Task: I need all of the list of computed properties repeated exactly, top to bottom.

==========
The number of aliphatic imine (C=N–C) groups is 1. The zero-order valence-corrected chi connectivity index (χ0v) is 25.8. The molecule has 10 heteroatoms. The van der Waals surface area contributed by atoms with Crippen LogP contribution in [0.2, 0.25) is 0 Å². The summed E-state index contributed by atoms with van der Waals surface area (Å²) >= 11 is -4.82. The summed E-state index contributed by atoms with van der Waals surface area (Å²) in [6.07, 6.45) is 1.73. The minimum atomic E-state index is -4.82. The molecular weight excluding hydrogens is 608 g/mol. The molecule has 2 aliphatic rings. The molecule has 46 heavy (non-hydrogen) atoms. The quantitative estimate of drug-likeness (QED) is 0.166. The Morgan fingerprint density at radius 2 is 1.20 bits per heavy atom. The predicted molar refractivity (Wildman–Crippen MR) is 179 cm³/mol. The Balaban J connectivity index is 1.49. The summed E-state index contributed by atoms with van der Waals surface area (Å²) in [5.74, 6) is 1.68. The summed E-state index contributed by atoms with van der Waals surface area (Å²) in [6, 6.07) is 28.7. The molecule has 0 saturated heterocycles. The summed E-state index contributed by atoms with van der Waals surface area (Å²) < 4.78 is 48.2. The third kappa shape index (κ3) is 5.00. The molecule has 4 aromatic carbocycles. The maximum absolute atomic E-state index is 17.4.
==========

The number of aliphatic imine (C=N–C) groups is 1. The zero-order valence-corrected chi connectivity index (χ0v) is 25.8. The molecule has 10 heteroatoms. The van der Waals surface area contributed by atoms with Crippen LogP contribution in [0.2, 0.25) is 0 Å². The summed E-state index contributed by atoms with van der Waals surface area (Å²) >= 11 is -4.82. The summed E-state index contributed by atoms with van der Waals surface area (Å²) in [6.07, 6.45) is 1.73. The minimum atomic E-state index is -4.82. The molecular weight excluding hydrogens is 608 g/mol. The molecule has 2 aliphatic rings. The molecule has 46 heavy (non-hydrogen) atoms. The quantitative estimate of drug-likeness (QED) is 0.166. The Morgan fingerprint density at radius 2 is 1.20 bits per heavy atom. The predicted molar refractivity (Wildman–Crippen MR) is 179 cm³/mol. The Balaban J connectivity index is 1.49. The summed E-state index contributed by atoms with van der Waals surface area (Å²) in [5.74, 6) is 1.68. The summed E-state index contributed by atoms with van der Waals surface area (Å²) in [6, 6.07) is 28.7. The molecule has 0 saturated heterocycles. The summed E-state index contributed by atoms with van der Waals surface area (Å²) < 4.78 is 48.2. The third kappa shape index (κ3) is 5.00. The molecule has 4 aromatic carbocycles. The maximum absolute atomic E-state index is 17.4.